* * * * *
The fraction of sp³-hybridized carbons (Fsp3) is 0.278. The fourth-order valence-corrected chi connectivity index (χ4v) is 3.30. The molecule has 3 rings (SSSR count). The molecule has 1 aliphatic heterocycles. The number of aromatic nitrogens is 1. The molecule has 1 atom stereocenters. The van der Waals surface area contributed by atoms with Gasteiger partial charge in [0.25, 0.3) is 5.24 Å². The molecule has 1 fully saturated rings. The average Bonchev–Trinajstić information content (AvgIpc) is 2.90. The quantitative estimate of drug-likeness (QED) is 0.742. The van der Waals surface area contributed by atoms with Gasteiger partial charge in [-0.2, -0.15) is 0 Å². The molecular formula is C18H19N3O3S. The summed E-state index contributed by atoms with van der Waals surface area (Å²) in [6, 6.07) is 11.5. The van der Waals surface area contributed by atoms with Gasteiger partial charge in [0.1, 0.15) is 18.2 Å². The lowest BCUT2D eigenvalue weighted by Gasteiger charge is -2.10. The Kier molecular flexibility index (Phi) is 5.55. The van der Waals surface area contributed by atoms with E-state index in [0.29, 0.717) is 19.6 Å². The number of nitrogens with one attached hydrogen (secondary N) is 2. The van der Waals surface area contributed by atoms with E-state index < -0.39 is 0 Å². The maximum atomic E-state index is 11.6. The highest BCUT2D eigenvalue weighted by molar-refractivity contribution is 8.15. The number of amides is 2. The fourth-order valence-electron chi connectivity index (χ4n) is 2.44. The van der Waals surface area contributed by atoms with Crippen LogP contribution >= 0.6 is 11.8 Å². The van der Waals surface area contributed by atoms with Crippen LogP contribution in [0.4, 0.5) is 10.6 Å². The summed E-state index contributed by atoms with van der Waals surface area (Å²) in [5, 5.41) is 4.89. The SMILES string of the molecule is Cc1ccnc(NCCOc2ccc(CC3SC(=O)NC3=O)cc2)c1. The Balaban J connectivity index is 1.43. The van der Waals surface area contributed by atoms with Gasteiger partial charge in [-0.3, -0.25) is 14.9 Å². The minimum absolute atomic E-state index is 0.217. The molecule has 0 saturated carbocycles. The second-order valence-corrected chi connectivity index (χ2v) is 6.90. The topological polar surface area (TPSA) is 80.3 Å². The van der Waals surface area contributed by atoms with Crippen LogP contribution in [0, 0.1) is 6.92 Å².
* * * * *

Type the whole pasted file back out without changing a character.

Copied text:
The fraction of sp³-hybridized carbons (Fsp3) is 0.278. The fourth-order valence-corrected chi connectivity index (χ4v) is 3.30. The molecule has 3 rings (SSSR count). The molecule has 1 aliphatic heterocycles. The number of aromatic nitrogens is 1. The molecule has 1 atom stereocenters. The van der Waals surface area contributed by atoms with Gasteiger partial charge in [0.25, 0.3) is 5.24 Å². The molecule has 1 fully saturated rings. The average Bonchev–Trinajstić information content (AvgIpc) is 2.90. The quantitative estimate of drug-likeness (QED) is 0.742. The van der Waals surface area contributed by atoms with Gasteiger partial charge in [-0.2, -0.15) is 0 Å². The molecular formula is C18H19N3O3S. The summed E-state index contributed by atoms with van der Waals surface area (Å²) in [6, 6.07) is 11.5. The van der Waals surface area contributed by atoms with Gasteiger partial charge in [0.1, 0.15) is 18.2 Å². The lowest BCUT2D eigenvalue weighted by Gasteiger charge is -2.10. The Kier molecular flexibility index (Phi) is 5.55. The van der Waals surface area contributed by atoms with E-state index in [0.29, 0.717) is 19.6 Å². The number of nitrogens with one attached hydrogen (secondary N) is 2. The van der Waals surface area contributed by atoms with E-state index < -0.39 is 0 Å². The maximum atomic E-state index is 11.6. The highest BCUT2D eigenvalue weighted by molar-refractivity contribution is 8.15. The number of amides is 2. The fourth-order valence-electron chi connectivity index (χ4n) is 2.44. The van der Waals surface area contributed by atoms with Crippen LogP contribution >= 0.6 is 11.8 Å². The van der Waals surface area contributed by atoms with Crippen LogP contribution in [0.4, 0.5) is 10.6 Å². The summed E-state index contributed by atoms with van der Waals surface area (Å²) in [5, 5.41) is 4.89. The SMILES string of the molecule is Cc1ccnc(NCCOc2ccc(CC3SC(=O)NC3=O)cc2)c1. The Balaban J connectivity index is 1.43. The van der Waals surface area contributed by atoms with Gasteiger partial charge in [-0.3, -0.25) is 14.9 Å². The minimum absolute atomic E-state index is 0.217. The molecule has 0 saturated carbocycles. The second-order valence-corrected chi connectivity index (χ2v) is 6.90. The topological polar surface area (TPSA) is 80.3 Å². The van der Waals surface area contributed by atoms with Crippen LogP contribution in [0, 0.1) is 6.92 Å².